Wednesday, 5 August 2015


A little over a year ago, I founded a breakfast group called Lima Bravo Bravo. 

The idea behind it was to bring together bright, brilliant, like-minded women from a wide variety of backgrounds and industries and create a space where we could talk, share ideas and experiences, and generally do that thing that women are particularly good at; being nourishing and nurturing and generous with each other. 
I didn't want it to have a specific agenda, or a theme, or a formality, or even any outcomes other than going away with a spring in one's step, and feeling like one had had a really tremendous conversation. 
I had in my head a kind of eighteenth century salon for twenty-first century women - and a calm antidote to the white noise of the digital world - and so Lima Bravo Bravo was born. 

The group has grown fast over the last twelve months -  small numbers meet about once every six weeks and it's a source of endless joy.  I'm fond of quoting one of my favourite editors, Justine Picardie - 'when you bring women together, they do incredible things' and Lima Bravo Bravo lives that thought every time we get together.

Yesterday, one of Mayfair's most elegant private member's clubs, George, on Mount Street, hosted Lima Bravo Bravo for a delicious breakfast. I had conversations about digital detoxing, about story-telling, about A Little Life and Booker Prize Longlists, about the challenges of setting up a business and about the right place to drink Martinis (and whether drinking them at all was a good idea) and about how tiny a dachshund needed to be to qualify for the soubriquet 'cocktail sausage'. I heard other conversations going on about me about art and books and business and fashion and entrepreneurial collaborations, about lavish weddings at Castle Howard and about living and working in Paris. And there were many more involving and enriching conversations going on.

A huge thank you to Zoe Haldane at  George, and thank you to the members of Lima Bravo Bravo - what a privilege to know such women.

George created a delicious and perfectly pitched menu. George also is one of the rare places that makes perfect coffee, bliss for coffee addicts like me.

Sasha is completely right - eggs and avocado is the hipster breakfast of choice and particularly delicious at George

Lima Bravo Bravo - everyone intent on sharing stories and ideas
Sasha brought the show-stealing Lettice: she's definitely a cocktail sausage
George's mascot is a dachshund - and there are lots of Hockney pictures and prints of Dachshunds hung on the walls

I don't think tiny dogs like avocado and eggs on toast
More scene stealing from Lettice, safe in her mistress's arms - here with Sarah Churchwell and Nicola De Burlet
George coffee cups - Lettice might have posed for the illustration herself.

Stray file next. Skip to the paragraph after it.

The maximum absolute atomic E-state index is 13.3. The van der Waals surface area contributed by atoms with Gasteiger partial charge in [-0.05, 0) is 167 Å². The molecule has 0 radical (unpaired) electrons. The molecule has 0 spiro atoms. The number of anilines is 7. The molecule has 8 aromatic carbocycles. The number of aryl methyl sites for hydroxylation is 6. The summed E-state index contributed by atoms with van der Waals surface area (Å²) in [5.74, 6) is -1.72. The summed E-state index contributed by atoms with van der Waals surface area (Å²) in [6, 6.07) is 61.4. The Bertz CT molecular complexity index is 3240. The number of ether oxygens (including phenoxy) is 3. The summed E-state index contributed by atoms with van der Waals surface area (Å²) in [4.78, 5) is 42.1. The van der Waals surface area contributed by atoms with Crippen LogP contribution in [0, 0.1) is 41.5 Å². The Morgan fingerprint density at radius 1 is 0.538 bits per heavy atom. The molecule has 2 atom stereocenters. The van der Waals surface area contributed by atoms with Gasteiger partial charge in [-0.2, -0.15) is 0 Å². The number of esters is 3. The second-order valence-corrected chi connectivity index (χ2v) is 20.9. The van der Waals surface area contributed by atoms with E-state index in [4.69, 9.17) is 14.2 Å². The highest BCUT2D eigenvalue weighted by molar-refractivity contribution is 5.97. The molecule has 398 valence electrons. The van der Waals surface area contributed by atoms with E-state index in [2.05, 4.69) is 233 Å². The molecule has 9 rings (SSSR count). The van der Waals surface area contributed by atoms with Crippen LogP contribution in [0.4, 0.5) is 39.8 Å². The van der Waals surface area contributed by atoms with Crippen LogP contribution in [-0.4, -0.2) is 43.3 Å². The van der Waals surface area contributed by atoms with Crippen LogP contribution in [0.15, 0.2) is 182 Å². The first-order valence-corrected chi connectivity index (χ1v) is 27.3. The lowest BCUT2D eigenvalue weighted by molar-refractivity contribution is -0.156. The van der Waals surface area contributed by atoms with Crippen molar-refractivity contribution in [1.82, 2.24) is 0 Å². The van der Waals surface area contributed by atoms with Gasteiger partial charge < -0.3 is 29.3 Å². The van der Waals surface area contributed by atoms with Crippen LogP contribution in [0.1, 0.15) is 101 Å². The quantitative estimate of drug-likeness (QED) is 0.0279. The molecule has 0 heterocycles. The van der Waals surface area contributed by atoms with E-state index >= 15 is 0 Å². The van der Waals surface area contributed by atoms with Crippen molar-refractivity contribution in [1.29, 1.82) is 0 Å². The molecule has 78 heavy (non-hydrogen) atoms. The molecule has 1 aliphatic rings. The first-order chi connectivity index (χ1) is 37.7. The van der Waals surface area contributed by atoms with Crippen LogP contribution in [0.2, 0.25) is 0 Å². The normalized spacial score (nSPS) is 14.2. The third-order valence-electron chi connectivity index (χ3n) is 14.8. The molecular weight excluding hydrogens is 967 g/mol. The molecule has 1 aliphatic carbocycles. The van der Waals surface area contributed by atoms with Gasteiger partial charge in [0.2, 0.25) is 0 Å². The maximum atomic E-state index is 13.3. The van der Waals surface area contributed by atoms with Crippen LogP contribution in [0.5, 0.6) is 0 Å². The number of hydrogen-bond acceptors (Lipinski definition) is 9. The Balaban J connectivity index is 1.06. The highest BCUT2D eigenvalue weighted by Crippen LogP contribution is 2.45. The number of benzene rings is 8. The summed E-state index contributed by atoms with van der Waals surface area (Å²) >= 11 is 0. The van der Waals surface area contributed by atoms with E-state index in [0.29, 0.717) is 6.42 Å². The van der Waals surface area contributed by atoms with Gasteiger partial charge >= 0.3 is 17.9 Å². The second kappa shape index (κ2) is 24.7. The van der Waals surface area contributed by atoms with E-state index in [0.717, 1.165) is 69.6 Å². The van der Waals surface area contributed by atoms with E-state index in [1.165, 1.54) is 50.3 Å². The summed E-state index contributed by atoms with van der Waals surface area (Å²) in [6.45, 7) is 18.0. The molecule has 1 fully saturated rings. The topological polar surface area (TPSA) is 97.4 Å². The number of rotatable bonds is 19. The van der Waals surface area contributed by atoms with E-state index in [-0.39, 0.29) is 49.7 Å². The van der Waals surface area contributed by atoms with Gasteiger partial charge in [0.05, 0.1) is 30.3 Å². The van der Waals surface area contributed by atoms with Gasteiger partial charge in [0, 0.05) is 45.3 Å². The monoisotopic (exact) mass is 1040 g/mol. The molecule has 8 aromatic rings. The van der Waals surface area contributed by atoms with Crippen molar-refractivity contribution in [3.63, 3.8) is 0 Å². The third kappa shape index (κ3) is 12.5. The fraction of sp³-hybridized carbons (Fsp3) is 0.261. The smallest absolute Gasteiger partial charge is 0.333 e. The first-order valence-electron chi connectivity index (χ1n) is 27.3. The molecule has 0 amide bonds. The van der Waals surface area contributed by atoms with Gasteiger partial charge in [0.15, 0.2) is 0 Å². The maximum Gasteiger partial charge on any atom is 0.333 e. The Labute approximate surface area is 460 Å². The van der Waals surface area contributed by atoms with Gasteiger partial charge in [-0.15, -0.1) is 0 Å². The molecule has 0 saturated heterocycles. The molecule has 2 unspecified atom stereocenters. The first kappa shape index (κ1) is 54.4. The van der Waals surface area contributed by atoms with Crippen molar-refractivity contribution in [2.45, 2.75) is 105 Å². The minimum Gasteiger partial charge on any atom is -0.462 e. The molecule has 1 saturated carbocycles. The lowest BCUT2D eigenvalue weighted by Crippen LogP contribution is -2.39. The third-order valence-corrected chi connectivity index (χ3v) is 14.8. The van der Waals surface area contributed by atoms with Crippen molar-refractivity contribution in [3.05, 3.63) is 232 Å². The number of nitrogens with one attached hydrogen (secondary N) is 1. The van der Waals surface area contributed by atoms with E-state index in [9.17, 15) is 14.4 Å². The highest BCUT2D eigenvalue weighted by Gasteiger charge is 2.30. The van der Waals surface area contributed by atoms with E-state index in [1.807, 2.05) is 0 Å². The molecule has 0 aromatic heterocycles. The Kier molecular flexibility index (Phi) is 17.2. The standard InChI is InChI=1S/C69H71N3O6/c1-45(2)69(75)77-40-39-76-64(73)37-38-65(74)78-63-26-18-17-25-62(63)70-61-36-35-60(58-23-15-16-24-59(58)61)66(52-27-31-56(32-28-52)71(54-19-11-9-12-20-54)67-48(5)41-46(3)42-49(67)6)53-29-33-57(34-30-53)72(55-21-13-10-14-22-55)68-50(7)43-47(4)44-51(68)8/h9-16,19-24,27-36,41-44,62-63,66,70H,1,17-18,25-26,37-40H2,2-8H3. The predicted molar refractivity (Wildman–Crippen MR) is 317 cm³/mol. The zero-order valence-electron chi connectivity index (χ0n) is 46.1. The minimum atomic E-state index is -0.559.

Avocado and poached eggs so perfectly executed, they deserved a second, more detailed picture

A lovely going home present of scrumptious chocolate and Annick Goutal (thank you very much to Nicola De Burlet of Kenneth Green) - Eau D'Hadrien is one of my favourite summer scents.

Monday, 3 August 2015


Helen Lederer at The Books That Built Me, with huge thanks to Tatler, Prestat chocolate, The Club at Cafe Royal and to Champagne Bollinger
I feel as if I've known Helen Lederer all my life. Possibly, that sense of intimacy is driven by her innate friendliness, coupled with exceptional warm-heartedness and generosity of spirit - five minutes in her company and it's as if the sun has come out on a cloudy day and is shining just for you. But it's also that, since before I was at university, there she was making me laugh, firstly at the Comedy Store, where she was part of the breakthrough group of women comedians back in the eighties, and in the Young Ones, and subsequently in Bottom and French and Saunders, all five series of Ab Fab and many, many more programmes after that.  

Helen has been a consistent presence on screen and on stage, and has only now published her first novel, Losing It, shortlisted for the Bollinger Wodehouse Everyman Prize for Comic Fiction this year. 

Losing It tells the story of Milly who, rather down on her luck, and pursued by bills and bailiffs, agrees to front a miracle weight-loss programme with her progress followed ounce by ounce in the magazine. The fee for the job is very attractive - the only snag is that it only pays out if she gets the weight off. It's extremely readable and an absolute hoot, and, encouraged by the success of her first, Helen has nailed the first three chapters of a second novel, which I can't wait to read. I know it will only confirm how deftly her quick, self-deprecating wit has translated from stage to page.

I'm going to write a little more about each of the books Helen Lederer chose for her Books That Built Me in a future post, because I think they say something insightful and intriguing about her as a writer, but in the meantime, here are the books we discussed over a glass of Bollinger at the Club at Cafe Royal

1. Enid Blyton, First Term at Malory Towers
2. CP Snow, The Conscience of the Rich
3. John Fowles, The Magus
4. Muriel Spark, The Girls of Slender Means
5. Philip Roth, Portnoy's Complaint
6. David Nicholls, Starter for Ten
7. Emma Henderson, Grace Williams Says it Loud